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Wild for Blueberries
There's no need to inquire about the cheesecake topping if you dine out in August when the wild blueberry crop comes in. Anything but blueberries would be unthinkable.
Way Down East, wild blueberries have long been a favorite food and a key ingredient in cultural and economic life. Maine produces about a third of the commercial harvest, which totals about 70 million pounds annually, Canada supplying virtually all the rest. Washington County yields 65% of Maine's total crop, which is why the state's largest blueberry processors are here: Jasper Wyman & Son and the predecessor of what is now Cherryfield Foods were founded shortly after the Civil War.
Wild blueberries, which bear fruit every other year, thrive in the region's cold climate and sandy, acidic soil. Undulating blueberry barrens stretch for miles in Deblois and Cherryfield ("the Blueberry Capital of the World") and are scattered throughout Washington County. Look for tufts among low-lying plants along the roadways. In spring the fields shimmer as the small-leaf plants turn myriad shades of mauve, honey orange, and lemon yellow. White flowers appear in June. Fall transforms the barrens into a sea of red.
Amid Cherryfield's barrens, a plaque on a boulder lauds the late J. Burleigh Crane for helping advance an industry that's not as wild as it used to be. Honeybees have been brought in to supplement native pollinators, fields are irrigated, and barrens are burned and mowed to rid plants of disease and insects, reducing the need for pesticides. Most of the barrens in and around Cherryfield are owned by the large blueberry processors.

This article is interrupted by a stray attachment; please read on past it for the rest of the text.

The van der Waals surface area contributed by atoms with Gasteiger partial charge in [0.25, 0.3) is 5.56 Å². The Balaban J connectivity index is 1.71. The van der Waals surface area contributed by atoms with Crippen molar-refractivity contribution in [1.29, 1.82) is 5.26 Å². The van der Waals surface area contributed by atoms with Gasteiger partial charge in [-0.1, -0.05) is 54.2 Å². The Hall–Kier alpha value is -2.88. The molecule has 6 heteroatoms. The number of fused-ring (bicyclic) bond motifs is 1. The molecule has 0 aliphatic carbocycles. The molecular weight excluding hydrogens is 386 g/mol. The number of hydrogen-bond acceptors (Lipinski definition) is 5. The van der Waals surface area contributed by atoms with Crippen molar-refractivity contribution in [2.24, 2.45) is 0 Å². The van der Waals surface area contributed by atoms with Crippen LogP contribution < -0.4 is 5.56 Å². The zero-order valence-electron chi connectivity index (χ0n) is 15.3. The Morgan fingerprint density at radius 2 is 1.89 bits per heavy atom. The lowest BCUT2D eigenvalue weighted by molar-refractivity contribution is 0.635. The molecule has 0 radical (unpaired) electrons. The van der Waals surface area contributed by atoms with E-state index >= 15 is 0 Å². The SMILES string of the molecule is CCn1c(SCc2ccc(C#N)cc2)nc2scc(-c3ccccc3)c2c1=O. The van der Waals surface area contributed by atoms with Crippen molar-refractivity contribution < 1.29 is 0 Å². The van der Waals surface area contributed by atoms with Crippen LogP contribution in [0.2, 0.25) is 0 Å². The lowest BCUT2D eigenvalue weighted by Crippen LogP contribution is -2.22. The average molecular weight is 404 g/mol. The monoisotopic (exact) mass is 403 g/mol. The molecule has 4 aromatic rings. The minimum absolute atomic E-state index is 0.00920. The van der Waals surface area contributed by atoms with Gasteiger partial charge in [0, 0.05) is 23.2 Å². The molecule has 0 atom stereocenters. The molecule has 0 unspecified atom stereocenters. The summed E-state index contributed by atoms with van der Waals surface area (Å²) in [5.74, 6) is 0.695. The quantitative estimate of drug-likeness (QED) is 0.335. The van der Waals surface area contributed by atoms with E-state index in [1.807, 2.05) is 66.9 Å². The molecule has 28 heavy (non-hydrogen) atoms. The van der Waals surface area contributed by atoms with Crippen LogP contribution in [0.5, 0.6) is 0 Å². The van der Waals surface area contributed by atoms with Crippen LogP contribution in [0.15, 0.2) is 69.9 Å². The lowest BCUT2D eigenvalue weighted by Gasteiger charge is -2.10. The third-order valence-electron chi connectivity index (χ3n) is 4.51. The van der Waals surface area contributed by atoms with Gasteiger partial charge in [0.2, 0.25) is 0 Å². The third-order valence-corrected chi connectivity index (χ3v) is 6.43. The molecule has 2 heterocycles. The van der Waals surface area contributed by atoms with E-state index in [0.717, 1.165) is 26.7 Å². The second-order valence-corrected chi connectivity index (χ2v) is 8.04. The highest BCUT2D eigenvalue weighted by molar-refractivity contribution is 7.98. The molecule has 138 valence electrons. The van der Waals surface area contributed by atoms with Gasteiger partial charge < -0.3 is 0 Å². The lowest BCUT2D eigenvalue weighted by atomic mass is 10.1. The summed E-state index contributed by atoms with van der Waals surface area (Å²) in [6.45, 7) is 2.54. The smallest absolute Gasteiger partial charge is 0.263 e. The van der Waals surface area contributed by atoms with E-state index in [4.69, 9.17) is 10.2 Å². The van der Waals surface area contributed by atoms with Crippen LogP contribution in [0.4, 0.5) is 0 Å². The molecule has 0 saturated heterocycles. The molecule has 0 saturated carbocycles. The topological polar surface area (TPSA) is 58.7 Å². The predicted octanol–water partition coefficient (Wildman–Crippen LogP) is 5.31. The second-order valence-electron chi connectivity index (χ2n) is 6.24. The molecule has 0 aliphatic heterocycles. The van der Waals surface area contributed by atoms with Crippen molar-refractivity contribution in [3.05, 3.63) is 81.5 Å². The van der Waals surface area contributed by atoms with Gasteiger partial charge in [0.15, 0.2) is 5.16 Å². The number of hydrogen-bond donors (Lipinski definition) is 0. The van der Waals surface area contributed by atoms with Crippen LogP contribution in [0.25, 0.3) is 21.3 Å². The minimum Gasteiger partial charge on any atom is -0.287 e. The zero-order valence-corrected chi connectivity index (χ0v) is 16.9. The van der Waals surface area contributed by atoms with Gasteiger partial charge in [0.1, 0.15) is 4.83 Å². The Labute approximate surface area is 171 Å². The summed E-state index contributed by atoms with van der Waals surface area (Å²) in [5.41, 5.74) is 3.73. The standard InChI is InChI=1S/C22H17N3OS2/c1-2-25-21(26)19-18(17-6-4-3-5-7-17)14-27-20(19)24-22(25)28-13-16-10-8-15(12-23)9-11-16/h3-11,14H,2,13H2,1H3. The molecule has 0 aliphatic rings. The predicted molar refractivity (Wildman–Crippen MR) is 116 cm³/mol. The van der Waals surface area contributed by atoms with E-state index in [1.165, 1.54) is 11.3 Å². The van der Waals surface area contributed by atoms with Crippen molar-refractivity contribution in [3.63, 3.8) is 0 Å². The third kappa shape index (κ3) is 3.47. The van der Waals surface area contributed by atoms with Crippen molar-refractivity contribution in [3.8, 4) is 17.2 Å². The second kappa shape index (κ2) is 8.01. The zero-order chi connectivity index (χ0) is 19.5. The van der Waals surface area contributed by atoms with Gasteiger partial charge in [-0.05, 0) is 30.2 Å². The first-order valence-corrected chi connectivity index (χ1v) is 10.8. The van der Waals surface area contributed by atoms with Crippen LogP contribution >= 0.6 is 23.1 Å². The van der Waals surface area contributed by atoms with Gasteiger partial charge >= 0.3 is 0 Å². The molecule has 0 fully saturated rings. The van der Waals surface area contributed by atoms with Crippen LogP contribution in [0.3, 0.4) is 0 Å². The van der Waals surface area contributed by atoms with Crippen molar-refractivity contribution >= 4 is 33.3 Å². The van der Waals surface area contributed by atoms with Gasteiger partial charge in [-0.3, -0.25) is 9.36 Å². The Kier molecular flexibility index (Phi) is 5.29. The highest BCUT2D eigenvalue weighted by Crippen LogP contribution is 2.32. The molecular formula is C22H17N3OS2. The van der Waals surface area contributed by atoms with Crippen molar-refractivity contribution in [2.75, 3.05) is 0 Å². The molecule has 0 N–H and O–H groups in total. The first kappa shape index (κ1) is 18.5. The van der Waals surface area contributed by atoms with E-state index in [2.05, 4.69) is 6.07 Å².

About 80% of Maine's crop is now harvested with machinery. That requires moving boulders, so the rest continues to be harvested by hand with blueberry rakes, which resemble large forks and pull the berries off their stems. Years ago, year-round residents did the work. Today migrant workers make up 90% of this seasonal labor force.
Blueberries get their dark color from anthocyanins, believed to provide antioxidants. Wild blueberries have more of these antiaging, anticancer compounds than their cultivated cousins. Smaller and more flavorful than cultivated blueberries, wild ones are mostly used in packaged foods. Less than 1% of the state's crop—about 500,000 pints—is consumed fresh, mostly in Maine. Look for fresh berries (sometimes starting in late July and lasting until early September) at roadside stands, farmers' markets, and supermarkets.
Wild Blueberry Land in Columbia Falls sells everything blueberry, from muffins and candy to socks and books. Find farm stores, stands, and markets statewide, many selling blueberries and blueberry jams and syrups, at www.getrealmaine.com, a Maine Department of Agriculture site that promotes Maine foods.
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